In his acclaimed book Built to Last: Successful Habits of Visionary Companies, Jim Collins coined the term BHAG, which stands for Big Hairy Audacious Goal.
In studying companies with a remarkable, decades-long track record of success and high-performance, Collins found that each had a consistent presence of a BHAG. In each of these organizations, their BHAG served as a North Star for employees and changed the very nature of their business.
“A BHAG engages people – it reaches out and grabs them in the gut. It is tangible, energizing, highly focused. People “get it” right away; it takes little or no explanation.”
From a historical perspective, one of the greatest examples of a BHAG is President John F. Kennedy’s declaration in 1962 that the United States would put a man on the surface of the moon before the end of the decade. At the time, this goal seemed unfathomable to most.
This week marked the 50th anniversary of that BHAG coming to fruition: the spaceflight Apollo 11 landing humans on the Moon on July 20, 1969 and allowing Neil Armstrong and Buzz Aldrin to be the first humans to step foot on another planetary body. The third astronaut, Michael Collins, remained in the command module to ensure their safety.
The media coverage commemorating this incredible event has provided insight into the extensive planning, financial commitment, vision and teamwork that was required to make this extraordinary achievement possible. It’s also shed light on three important takeaways that any organization can learn from.
1.Where There Is A Will, There Is A Way
One fact that I’m personally astounded by is that the processing power of an iPhone has 100,000 times more processing power than the computer onboard the Apollo 11. To put this in context, this means that an iPhone today could handle 120 million moon missions at once. So, clearly, it’s not always about having the best technology, or the right tools or the smartest people; it’s about having the individual and collective will.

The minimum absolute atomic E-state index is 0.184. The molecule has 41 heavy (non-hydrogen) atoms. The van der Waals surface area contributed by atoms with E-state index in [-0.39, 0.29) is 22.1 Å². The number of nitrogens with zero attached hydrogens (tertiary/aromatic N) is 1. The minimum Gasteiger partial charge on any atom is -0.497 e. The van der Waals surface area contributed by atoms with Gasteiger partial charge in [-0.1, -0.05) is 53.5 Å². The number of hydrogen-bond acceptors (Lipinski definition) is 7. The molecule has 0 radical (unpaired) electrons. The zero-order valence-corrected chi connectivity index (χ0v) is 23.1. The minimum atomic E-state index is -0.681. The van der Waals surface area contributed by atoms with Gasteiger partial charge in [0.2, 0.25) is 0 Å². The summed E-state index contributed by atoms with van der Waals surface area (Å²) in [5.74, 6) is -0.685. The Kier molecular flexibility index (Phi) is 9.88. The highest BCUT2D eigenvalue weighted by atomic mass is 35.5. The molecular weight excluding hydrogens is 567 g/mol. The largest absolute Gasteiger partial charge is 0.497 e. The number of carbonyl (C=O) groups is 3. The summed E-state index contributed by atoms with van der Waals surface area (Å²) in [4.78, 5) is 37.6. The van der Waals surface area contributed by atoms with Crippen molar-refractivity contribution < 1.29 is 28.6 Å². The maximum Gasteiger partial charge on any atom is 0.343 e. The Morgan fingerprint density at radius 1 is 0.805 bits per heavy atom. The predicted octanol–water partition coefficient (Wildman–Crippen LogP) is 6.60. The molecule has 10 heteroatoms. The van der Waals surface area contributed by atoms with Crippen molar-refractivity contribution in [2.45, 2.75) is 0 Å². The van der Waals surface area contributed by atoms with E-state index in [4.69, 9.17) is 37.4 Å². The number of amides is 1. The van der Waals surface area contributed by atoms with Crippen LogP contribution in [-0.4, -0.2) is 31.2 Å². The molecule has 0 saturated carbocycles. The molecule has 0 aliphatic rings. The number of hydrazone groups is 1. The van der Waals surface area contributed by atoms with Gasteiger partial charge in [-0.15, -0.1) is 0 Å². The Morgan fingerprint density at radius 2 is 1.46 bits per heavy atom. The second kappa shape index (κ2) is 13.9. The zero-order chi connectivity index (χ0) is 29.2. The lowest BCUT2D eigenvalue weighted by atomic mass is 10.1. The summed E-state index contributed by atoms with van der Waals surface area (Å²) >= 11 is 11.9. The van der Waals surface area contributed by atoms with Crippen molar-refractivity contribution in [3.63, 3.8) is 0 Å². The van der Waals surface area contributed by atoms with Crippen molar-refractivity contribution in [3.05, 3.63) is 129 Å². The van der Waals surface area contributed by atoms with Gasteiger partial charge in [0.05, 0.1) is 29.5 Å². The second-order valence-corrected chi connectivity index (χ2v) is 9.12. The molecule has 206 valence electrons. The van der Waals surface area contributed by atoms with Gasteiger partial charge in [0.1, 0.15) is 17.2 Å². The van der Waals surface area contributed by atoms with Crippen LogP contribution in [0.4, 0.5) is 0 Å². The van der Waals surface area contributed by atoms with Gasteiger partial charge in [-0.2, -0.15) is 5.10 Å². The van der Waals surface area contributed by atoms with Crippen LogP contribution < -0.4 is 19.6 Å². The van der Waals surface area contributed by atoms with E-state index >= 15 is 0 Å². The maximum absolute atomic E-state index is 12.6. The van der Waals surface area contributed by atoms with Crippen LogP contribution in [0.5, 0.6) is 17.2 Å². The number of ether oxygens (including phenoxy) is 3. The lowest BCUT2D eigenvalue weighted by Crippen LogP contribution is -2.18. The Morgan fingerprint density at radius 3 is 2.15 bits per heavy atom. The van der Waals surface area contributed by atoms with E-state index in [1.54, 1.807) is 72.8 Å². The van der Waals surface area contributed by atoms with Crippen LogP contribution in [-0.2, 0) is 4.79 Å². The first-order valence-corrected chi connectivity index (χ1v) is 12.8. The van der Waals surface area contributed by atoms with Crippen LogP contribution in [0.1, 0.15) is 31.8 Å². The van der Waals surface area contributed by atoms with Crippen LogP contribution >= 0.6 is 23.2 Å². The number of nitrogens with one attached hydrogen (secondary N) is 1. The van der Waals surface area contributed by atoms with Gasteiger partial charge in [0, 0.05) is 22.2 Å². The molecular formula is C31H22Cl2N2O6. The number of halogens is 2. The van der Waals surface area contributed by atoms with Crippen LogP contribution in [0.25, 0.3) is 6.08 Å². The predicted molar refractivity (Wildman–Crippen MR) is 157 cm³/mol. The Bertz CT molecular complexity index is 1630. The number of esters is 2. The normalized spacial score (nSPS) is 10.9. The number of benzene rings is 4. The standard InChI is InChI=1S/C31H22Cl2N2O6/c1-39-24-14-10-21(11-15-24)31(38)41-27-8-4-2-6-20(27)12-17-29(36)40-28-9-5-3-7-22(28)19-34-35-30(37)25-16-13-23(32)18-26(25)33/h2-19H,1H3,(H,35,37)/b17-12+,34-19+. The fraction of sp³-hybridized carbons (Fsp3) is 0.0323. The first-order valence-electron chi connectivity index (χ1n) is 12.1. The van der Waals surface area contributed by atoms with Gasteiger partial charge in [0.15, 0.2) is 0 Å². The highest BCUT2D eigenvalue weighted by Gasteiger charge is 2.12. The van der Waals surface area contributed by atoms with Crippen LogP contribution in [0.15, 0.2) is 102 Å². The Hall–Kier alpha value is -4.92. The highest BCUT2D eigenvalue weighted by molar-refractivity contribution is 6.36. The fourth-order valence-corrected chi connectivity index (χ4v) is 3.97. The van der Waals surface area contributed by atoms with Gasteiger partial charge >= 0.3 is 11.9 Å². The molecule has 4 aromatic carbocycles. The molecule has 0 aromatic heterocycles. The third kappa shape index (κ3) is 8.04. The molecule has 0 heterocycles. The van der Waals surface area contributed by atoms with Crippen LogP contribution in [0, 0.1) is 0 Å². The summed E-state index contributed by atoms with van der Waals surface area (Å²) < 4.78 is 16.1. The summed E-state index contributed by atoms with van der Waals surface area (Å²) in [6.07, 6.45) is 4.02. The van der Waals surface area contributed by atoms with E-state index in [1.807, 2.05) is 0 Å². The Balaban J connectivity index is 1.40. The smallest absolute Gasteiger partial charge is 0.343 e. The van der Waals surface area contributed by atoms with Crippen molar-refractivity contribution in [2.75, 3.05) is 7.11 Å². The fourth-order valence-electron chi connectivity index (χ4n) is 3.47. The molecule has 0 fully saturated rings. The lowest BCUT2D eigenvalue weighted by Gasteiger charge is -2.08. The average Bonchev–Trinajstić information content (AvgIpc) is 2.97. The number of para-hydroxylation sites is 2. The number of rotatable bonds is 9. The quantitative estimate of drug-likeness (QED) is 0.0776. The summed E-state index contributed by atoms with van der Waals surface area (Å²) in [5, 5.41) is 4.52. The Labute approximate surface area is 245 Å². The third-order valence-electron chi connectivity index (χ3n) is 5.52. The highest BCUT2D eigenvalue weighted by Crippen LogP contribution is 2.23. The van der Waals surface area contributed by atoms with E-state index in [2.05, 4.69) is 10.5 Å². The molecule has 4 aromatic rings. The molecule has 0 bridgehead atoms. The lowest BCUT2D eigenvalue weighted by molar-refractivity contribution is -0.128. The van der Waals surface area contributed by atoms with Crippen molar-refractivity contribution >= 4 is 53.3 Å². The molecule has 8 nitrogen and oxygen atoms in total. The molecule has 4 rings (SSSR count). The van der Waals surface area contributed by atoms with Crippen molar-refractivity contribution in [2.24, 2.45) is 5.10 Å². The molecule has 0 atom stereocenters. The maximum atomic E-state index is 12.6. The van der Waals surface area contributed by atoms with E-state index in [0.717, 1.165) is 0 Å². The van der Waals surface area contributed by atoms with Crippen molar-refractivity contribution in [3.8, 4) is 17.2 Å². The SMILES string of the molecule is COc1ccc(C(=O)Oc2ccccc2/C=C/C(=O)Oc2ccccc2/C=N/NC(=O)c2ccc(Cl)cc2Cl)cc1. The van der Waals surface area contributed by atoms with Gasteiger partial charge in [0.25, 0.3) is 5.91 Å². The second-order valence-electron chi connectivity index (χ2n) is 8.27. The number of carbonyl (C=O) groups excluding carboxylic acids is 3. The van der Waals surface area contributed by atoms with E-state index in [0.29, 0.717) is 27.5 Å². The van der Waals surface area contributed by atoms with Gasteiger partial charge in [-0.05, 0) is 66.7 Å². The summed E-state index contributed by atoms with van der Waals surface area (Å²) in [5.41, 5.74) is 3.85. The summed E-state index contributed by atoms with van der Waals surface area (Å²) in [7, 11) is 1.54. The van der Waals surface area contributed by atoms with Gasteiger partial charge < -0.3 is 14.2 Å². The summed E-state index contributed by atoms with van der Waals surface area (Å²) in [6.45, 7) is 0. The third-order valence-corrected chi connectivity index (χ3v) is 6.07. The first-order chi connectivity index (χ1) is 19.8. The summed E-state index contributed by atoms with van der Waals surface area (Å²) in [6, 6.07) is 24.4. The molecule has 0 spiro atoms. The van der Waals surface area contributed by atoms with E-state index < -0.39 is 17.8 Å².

2. Specific & Measurable Goals
BHAGs are a combination of boldness and specificity. Had Kennedy said that the U.S. should “enhance its space capabilities,” by the end of the decade, it is very unlikely that humans would have landed on the moon. Similar to the “painted picture” exercise I wrote about in a recent Friday Forward and our own Vivid Vision creation experience at Acceleration Partners, the more inspiring and time-sensitive something is, the more likely others will rally together toward achieving it.
3. Dream Team
To achieve those first lunar footsteps, everyone needed to understand that they were part of one team with one goal, regardless of their expertise or success in the marketplace.
For example, the hundreds of private vendors who were awarded the contracts to handle key elements of the Apollo 11 technology were competitors outside of the program. However, inside the program, they were part of one team. This was a remarkable example of industry competitors coming together to create an all-star team for a bigger purpose.
What was also apparent from the Apollo 11 anniversary media coverage is that experts from all over the world– from mathematicians, engineers, scientists, mechanics, technicians, pilots and thousands of others who worked tirelessly behind the scenes– all set aside their egos in pursuit of that common goal.
As we celebrate the anniversary of one of the greatest BHAGs in history, it’s worth taking a few minutes to think about our own personal and professional ambitions and what we could accomplish with the right mindset, a clear endpoint and true team effort. The Apollo 11 program proves that, when we don’t allow ourselves or our teams to put personal or team-centered needs above the needs of the organization as a whole, we can accomplish amazing feats.
Quote of The Week
“We choose to go to the moon in this decade and do the other things, not because they are easy, but because they are hard, because that goal will serve to organize and measure the best of our energies and skills.”
-President John F Kennedy